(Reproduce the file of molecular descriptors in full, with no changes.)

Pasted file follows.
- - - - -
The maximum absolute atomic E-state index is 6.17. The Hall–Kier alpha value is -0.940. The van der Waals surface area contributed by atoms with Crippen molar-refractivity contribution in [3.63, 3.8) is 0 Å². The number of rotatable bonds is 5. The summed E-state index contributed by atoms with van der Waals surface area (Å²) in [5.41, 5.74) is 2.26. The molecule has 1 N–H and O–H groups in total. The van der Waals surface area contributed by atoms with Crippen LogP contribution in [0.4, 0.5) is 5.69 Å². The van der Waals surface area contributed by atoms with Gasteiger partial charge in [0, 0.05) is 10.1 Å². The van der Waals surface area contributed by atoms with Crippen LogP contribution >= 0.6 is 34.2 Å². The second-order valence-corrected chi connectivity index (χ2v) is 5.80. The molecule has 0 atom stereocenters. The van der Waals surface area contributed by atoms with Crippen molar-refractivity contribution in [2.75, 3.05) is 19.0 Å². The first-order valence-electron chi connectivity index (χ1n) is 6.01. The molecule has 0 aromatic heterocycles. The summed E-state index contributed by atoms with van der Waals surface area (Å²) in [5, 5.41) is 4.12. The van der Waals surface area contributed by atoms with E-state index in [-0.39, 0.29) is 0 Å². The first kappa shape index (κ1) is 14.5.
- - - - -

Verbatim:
The maximum absolute atomic E-state index is 6.17. The Hall–Kier alpha value is -0.940. The van der Waals surface area contributed by atoms with Crippen molar-refractivity contribution in [3.63, 3.8) is 0 Å². The number of rotatable bonds is 5. The summed E-state index contributed by atoms with van der Waals surface area (Å²) in [5.41, 5.74) is 2.26. The molecule has 1 N–H and O–H groups in total. The van der Waals surface area contributed by atoms with Crippen LogP contribution in [0.4, 0.5) is 5.69 Å². The van der Waals surface area contributed by atoms with Gasteiger partial charge in [0, 0.05) is 10.1 Å². The van der Waals surface area contributed by atoms with Crippen LogP contribution >= 0.6 is 34.2 Å². The second-order valence-corrected chi connectivity index (χ2v) is 5.80. The molecule has 0 atom stereocenters. The van der Waals surface area contributed by atoms with Crippen molar-refractivity contribution in [2.75, 3.05) is 19.0 Å². The first-order valence-electron chi connectivity index (χ1n) is 6.01. The molecule has 0 aromatic heterocycles. The summed E-state index contributed by atoms with van der Waals surface area (Å²) in [5, 5.41) is 4.12. The van der Waals surface area contributed by atoms with E-state index in [-0.39, 0.29) is 0 Å². The first kappa shape index (κ1) is 14.5.